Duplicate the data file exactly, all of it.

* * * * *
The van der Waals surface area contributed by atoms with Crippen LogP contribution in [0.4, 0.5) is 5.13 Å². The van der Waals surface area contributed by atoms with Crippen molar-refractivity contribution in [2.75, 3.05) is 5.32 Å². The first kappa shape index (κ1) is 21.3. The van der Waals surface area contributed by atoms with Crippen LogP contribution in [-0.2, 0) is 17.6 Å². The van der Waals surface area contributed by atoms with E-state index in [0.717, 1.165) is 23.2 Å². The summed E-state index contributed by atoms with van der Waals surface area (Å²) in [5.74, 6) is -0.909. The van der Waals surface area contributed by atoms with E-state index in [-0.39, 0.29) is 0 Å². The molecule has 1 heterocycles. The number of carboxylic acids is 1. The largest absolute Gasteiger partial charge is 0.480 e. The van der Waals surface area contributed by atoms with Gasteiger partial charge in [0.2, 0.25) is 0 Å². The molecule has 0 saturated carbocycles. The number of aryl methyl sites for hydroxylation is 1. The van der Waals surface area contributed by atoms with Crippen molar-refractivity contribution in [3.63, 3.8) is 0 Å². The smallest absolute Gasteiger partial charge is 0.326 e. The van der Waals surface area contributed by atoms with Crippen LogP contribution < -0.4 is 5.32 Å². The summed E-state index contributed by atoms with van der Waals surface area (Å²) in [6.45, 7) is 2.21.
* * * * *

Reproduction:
The van der Waals surface area contributed by atoms with Crippen LogP contribution in [0.4, 0.5) is 5.13 Å². The van der Waals surface area contributed by atoms with Crippen molar-refractivity contribution in [2.75, 3.05) is 5.32 Å². The first kappa shape index (κ1) is 21.3. The van der Waals surface area contributed by atoms with Crippen LogP contribution in [-0.2, 0) is 17.6 Å². The van der Waals surface area contributed by atoms with E-state index in [0.717, 1.165) is 23.2 Å². The summed E-state index contributed by atoms with van der Waals surface area (Å²) in [5.74, 6) is -0.909. The van der Waals surface area contributed by atoms with E-state index in [-0.39, 0.29) is 0 Å². The molecule has 1 heterocycles. The number of carboxylic acids is 1. The largest absolute Gasteiger partial charge is 0.480 e. The van der Waals surface area contributed by atoms with Gasteiger partial charge in [0.2, 0.25) is 0 Å². The molecule has 0 saturated carbocycles. The number of aryl methyl sites for hydroxylation is 1. The van der Waals surface area contributed by atoms with Crippen molar-refractivity contribution in [3.63, 3.8) is 0 Å². The smallest absolute Gasteiger partial charge is 0.326 e. The van der Waals surface area contributed by atoms with Crippen LogP contribution < -0.4 is 5.32 Å². The summed E-state index contributed by atoms with van der Waals surface area (Å²) in [6.45, 7) is 2.21.